Horse virus causes some cancellations at NM rodeo
FARMINGTON, N.M. (AP)--A recent outbreak of a horse virus in New Mexico has caused some contestants in a Farmington rodeo to pull out, with others seriously considering doing the same.
Because of the virus, the Breeds and Industry Division of Equine Canada are restricting horses from returning to the country after being in New Mexico, unless they are quarantined in another state for three weeks.
Canadian equine officials strongly recommend that horse owners refrain from traveling to or going through New Mexico with their horses.
As a result, many of the Canadian contestants in the National High School Finals Rodeo are not willing to bring down their horses and are debating whether they can come to the rodeo, which runs from July 19 to 25.
The virus is vesicular stomatitis, a disease that causes outbreaks in cattle, horses, donkeys, mules and pigs. It causes painful blisters on the lips and tongue, and animals may not eat for a day or two.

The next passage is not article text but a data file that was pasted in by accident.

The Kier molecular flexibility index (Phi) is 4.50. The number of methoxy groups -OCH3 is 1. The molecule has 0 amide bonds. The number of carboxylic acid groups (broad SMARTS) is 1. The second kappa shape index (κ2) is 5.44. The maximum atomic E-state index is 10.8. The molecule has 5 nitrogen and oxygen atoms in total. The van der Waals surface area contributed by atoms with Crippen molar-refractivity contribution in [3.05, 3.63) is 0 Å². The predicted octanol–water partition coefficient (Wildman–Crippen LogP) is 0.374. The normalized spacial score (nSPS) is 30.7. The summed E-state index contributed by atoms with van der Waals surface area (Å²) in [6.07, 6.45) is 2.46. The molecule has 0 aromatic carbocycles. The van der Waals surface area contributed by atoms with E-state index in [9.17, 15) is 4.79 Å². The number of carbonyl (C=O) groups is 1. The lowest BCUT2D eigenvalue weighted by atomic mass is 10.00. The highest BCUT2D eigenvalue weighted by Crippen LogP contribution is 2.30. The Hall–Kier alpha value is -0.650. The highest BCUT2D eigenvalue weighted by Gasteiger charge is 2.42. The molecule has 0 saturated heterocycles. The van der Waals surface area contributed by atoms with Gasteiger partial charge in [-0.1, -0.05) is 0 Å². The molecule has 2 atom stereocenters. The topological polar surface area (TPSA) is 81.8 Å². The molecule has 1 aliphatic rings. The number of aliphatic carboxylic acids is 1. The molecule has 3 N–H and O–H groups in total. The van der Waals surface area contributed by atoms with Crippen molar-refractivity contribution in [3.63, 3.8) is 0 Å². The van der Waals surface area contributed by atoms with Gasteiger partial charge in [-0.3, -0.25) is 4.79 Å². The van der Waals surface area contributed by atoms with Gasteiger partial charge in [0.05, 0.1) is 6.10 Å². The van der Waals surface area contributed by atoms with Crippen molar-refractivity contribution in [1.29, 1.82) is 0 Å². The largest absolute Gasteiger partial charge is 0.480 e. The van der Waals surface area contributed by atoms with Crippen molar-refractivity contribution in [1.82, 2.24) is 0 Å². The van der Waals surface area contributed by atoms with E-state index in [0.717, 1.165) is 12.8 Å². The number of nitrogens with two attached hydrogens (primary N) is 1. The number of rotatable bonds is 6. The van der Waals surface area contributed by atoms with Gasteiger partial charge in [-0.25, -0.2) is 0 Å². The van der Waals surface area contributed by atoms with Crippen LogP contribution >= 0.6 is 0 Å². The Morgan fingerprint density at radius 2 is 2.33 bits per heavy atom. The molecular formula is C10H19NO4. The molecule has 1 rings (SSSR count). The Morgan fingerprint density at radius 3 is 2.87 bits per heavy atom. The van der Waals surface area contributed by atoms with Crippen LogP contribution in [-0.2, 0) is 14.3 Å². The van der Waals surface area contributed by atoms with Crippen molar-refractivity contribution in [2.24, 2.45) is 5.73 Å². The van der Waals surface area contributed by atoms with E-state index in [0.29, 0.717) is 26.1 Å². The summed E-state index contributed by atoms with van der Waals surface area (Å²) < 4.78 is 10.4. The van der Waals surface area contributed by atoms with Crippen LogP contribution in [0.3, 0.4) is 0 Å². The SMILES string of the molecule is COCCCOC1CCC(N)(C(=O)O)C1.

This year's team from Manitoba, Canada dwindled from 16 to five or six contestants.
The situation is causing rodeo officials to seek additional people to lease performance horses.
"We always have to find horses to lease for contestants from Australia and Hawaii, but this is creating more of a need this year,'' said Beth Utley, executive director of The Tres Rios High School Rodeo Association.
There are 17 performance horses listed for lease, but more are needed.
Many rodeo officials are upset by the quarantine.
"This is a gross overreaction by bureaucrats,'' said Joe Quintana, a veterinarian at the Animal Haven Clinic.
He said only two cases of the virus were in Debaca County, which is about 150 miles southeast of Santa Fe, and that he knows of no long-term effects from the virus.